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Martyred for the Gospel

Martyred for the Gospel
The burning of Tharchbishop of Cant. D. Tho. Cranmer in the town dich at Oxford, with his hand first thrust into the fyre, wherwith he subscribed before. [Click on the picture to see Cranmer's last words.]

Collect of the Day

The Fifth Sunday after the Epiphany.
The Collect.

O LORD, we beseech thee to keep thy Church and household continually in thy true religion; that they who do lean only upon the hope of thy heavenly grace may evermore be defended by thy mighty power; through Jesus Christ our Lord. Amen.

Daily Bible Verse

Saturday, August 14, 2010

Does the Bible Teach "Doctrine"?

Does the Bible Teach “Doctrine”?

Recently I came across a website criticizing Kenneth Copeland Ministries as dishonest, lacking Christian character, and misusing donated funds. Unfortunately, the person criticizing Copeland was essentially calling the kettle black. Why? For starters, the only objection this person had was that Copeland lacked Christian “character”. But is that the only problem with Copeland? For many Pentecostals and Charismatics the word “doctrine” is anathema because they view “doctrine” as something that divides Christians unnecessarily. But is that actually the case and if so is this a good thing? Let's examine this issue closer.

First of all, is it true that the Bible is not concerned about doctrine as is often assumed by Pentecostals and Charismatics? What does the Bible have to say about “doctrine”? If we do a search of the English Standard Version with just about any Bible software or Bible website we get the following results:

Job 11:4; Romans 16:17; Ephesians 4:14; 1 Timothy 1:3,10; 1 Timothy 4:6; 1 Timothy 6:3; Titus 1:9; Titus 2:1,10; Hebrews 6:1-2

I got those search results by doing a word search for “doctrine.” I am often accused of being too “educated” by Pentecostals and Charismatics. But as anyone can see it does not take a seminary degree to look up terms with a Bible concordance or computer search. Strong's Exhaustive Concordance is a good resource for this if one is accustomed to using the King James Version of the Bible.

Exactly what is “doctrine” anyway? The New Testament was originally written in the common Greek trade language of the first century, also called Koine Greek. The word used in the Greek New Testament for “doctrine” in the above verses is “didache” (pronounced did-ahk-ay). The Greek word is διδαχή. (Hebrews 6:2, “instruction”). If we consult any Greek lexicon (or dictionary) we can get information about the term didache like where it occurs in the Bible, what it means in different contexts within the Greek New Testament. Essentially, context is how the word is used in a particular verse of the Bible within that paragraph and passage (pericope).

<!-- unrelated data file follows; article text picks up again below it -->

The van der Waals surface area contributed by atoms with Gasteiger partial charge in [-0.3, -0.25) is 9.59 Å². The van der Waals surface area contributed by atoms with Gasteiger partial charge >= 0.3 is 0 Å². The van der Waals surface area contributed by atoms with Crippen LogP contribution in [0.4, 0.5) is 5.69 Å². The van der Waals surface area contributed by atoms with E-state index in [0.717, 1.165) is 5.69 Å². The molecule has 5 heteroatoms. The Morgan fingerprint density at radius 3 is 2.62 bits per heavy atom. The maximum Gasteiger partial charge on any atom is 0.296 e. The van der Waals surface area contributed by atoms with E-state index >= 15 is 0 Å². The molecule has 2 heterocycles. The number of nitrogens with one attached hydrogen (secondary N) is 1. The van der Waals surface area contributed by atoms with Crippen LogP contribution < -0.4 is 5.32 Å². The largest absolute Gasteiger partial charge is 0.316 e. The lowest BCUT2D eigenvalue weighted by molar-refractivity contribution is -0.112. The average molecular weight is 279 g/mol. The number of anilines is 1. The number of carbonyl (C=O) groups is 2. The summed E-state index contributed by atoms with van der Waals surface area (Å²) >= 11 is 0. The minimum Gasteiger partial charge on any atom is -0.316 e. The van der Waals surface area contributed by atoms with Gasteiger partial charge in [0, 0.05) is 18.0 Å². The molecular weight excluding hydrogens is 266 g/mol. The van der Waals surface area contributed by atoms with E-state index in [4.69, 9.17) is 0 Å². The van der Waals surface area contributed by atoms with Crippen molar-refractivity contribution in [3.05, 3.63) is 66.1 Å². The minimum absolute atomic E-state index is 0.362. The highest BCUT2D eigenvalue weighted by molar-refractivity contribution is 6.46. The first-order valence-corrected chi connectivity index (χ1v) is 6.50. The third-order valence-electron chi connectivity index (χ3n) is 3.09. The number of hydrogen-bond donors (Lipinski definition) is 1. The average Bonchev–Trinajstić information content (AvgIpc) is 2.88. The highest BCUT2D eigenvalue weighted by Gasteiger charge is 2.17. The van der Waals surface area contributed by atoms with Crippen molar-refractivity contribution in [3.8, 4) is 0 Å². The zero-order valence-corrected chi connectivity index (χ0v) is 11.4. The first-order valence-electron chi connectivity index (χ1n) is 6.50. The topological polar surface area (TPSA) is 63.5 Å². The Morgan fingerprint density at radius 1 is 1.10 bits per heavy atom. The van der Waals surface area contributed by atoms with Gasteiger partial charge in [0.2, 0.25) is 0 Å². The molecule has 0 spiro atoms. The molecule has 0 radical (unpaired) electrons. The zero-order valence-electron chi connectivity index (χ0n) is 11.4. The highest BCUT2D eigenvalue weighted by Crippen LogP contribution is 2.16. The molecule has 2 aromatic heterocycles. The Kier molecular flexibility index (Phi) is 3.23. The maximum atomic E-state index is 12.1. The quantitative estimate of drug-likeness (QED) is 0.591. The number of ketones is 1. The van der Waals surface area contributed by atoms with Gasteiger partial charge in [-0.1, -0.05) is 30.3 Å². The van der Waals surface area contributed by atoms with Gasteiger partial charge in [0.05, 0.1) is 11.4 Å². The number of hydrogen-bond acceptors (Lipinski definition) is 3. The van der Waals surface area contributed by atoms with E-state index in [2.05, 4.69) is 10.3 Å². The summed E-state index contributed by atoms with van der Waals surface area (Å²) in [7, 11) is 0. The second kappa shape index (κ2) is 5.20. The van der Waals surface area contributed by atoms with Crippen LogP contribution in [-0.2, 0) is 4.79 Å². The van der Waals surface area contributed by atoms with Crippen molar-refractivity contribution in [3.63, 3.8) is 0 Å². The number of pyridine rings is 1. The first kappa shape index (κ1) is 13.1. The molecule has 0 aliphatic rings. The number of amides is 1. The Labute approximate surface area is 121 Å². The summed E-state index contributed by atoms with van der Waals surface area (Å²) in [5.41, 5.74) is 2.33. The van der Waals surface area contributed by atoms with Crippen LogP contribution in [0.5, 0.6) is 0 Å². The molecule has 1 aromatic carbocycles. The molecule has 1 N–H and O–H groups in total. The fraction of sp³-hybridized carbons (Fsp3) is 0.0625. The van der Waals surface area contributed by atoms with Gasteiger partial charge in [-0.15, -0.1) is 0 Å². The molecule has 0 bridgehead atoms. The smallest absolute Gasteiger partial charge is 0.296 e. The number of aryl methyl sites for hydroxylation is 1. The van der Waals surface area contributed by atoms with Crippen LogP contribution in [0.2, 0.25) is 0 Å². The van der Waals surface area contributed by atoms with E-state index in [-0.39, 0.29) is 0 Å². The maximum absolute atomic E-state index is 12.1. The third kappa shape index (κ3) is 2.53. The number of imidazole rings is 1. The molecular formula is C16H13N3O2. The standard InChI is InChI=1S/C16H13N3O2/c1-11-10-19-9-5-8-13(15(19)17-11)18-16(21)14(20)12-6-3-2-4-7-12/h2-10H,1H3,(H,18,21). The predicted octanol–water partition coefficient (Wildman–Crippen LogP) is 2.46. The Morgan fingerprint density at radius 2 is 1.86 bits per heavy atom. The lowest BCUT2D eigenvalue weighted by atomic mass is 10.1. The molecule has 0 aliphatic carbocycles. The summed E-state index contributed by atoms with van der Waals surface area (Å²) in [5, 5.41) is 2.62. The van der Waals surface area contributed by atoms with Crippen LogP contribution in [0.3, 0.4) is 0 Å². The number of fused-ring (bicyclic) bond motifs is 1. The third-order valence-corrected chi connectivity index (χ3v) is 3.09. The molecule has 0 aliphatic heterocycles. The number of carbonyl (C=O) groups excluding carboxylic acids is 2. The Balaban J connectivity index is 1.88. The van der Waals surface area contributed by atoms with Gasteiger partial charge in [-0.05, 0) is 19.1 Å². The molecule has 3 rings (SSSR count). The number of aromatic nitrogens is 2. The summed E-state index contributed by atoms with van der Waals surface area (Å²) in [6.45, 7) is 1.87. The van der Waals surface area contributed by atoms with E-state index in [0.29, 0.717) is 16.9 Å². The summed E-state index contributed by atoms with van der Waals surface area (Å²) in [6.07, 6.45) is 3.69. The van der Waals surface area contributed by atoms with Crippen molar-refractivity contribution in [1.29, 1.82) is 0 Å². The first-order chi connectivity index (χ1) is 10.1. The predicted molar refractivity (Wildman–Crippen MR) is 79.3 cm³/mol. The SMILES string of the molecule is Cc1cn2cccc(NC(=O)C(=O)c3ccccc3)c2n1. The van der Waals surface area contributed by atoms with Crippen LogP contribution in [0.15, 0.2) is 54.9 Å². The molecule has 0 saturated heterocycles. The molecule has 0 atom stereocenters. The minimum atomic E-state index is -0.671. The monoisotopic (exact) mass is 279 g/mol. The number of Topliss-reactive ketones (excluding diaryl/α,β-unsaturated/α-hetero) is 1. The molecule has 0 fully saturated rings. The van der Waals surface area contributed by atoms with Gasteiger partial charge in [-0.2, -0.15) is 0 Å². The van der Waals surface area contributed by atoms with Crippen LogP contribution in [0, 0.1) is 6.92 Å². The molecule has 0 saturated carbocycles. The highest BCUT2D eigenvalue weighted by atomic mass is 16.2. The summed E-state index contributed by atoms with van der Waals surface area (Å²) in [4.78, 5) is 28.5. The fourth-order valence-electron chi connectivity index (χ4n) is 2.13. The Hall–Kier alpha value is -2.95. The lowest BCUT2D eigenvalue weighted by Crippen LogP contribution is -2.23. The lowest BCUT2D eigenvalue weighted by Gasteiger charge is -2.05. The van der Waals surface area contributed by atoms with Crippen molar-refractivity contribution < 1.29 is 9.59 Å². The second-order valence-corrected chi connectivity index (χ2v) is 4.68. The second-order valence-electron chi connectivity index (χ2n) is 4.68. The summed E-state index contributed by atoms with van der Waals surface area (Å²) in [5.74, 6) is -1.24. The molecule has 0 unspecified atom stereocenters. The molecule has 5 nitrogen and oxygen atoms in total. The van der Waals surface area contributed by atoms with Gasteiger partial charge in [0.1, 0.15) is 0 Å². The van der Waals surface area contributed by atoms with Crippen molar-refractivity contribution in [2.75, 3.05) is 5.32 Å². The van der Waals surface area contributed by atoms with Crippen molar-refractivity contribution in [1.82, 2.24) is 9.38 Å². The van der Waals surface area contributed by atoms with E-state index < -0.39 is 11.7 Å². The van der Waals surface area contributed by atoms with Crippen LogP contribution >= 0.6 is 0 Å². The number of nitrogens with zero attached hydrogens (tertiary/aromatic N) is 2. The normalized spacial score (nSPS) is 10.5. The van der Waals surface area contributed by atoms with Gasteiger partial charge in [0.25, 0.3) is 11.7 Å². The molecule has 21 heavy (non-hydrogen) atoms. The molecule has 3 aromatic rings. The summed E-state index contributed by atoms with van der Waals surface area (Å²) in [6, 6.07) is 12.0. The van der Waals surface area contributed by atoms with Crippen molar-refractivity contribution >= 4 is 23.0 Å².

Many resources are available online. For example, we can use the King James Version to find every occurrence of the word “doctrine” in the KJV and then find the Strong's number for that English word. We then look up the number in the Greek dictionary in the back of the hard copy of the concordance or we can use the online version at most Bible websites, including Bible Gateway. Here are the appropriate links where I have done the work for you: KJV Search Results for “doctrine” at Bible Gateway. Also, we can search Strong's Exhaustive Concordance Online in either the King James Version or the New American Standard Bible. Simply enter the word “doctrine” in the search window and hit “enter”. When the results come up just click on the verse reference and then check the “Strong's numbers” box at the top. When the reference is displayed we will see the key words displayed in blue. Just click on the blue highlighted word “doctrine” and we will then be given the definition of the Greek or Hebrew term for that verse in the lexicon at the back of Strong's Exhaustive Concordance. We can also use this for the NASB. In the first reference we are given the reference for Deuteronomy 32:2 and the word “leqach” is in Hebrew because the Old Testament is written in Hebrew. We can also see a word count of how many times that word occurs in the Old Testament and the appropriate verse references. The Greek definition is given for the reference in Matthew 7:28 KJV.

And it came to pass, when Jesus had ended these sayings, the people were astonished at his doctrine: (Matthew 7:28 KJV)

If we click on the blue highlighted word after clicking on the reference for Matthew 7:28 the results for the Greek word “didache” come up. We can click on the “interlinear” box to see a comparison between the KJV and the NIV as well. Noting the definition of the Greek word “didache” we can see that it is almost synonymous with “teaching” or “instruction”.